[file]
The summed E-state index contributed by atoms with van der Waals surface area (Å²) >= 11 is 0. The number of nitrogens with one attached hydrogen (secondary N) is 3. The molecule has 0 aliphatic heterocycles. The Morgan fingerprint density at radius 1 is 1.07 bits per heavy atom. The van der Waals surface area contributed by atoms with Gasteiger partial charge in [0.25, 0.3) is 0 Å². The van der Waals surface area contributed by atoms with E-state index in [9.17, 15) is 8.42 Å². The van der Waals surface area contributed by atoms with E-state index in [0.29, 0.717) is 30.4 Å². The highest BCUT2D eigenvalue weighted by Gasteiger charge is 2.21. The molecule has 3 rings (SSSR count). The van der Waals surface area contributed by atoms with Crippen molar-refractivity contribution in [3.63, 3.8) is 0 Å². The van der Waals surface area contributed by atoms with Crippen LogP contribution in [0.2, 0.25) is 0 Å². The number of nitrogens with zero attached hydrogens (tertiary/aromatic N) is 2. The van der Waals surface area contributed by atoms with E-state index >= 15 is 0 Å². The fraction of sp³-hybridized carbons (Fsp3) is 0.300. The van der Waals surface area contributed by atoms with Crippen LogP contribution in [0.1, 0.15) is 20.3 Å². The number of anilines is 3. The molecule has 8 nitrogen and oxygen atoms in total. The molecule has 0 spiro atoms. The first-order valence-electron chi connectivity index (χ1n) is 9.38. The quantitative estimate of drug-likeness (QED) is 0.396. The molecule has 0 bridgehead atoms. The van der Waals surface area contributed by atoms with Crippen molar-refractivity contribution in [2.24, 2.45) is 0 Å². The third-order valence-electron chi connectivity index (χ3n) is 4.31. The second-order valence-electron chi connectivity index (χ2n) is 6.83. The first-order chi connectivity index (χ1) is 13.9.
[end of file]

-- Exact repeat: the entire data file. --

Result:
The summed E-state index contributed by atoms with van der Waals surface area (Å²) >= 11 is 0. The number of nitrogens with one attached hydrogen (secondary N) is 3. The molecule has 0 aliphatic heterocycles. The Morgan fingerprint density at radius 1 is 1.07 bits per heavy atom. The van der Waals surface area contributed by atoms with Gasteiger partial charge in [0.25, 0.3) is 0 Å². The van der Waals surface area contributed by atoms with E-state index in [9.17, 15) is 8.42 Å². The van der Waals surface area contributed by atoms with E-state index in [0.29, 0.717) is 30.4 Å². The highest BCUT2D eigenvalue weighted by Gasteiger charge is 2.21. The molecule has 3 rings (SSSR count). The van der Waals surface area contributed by atoms with Crippen molar-refractivity contribution in [3.63, 3.8) is 0 Å². The van der Waals surface area contributed by atoms with Crippen LogP contribution in [0.2, 0.25) is 0 Å². The number of nitrogens with zero attached hydrogens (tertiary/aromatic N) is 2. The van der Waals surface area contributed by atoms with E-state index >= 15 is 0 Å². The fraction of sp³-hybridized carbons (Fsp3) is 0.300. The van der Waals surface area contributed by atoms with Crippen LogP contribution in [0.1, 0.15) is 20.3 Å². The number of anilines is 3. The molecule has 8 nitrogen and oxygen atoms in total. The molecule has 0 spiro atoms. The first-order valence-electron chi connectivity index (χ1n) is 9.38. The quantitative estimate of drug-likeness (QED) is 0.396. The molecule has 0 bridgehead atoms. The van der Waals surface area contributed by atoms with Crippen molar-refractivity contribution in [2.24, 2.45) is 0 Å². The third-order valence-electron chi connectivity index (χ3n) is 4.31. The second-order valence-electron chi connectivity index (χ2n) is 6.83. The first-order chi connectivity index (χ1) is 13.9.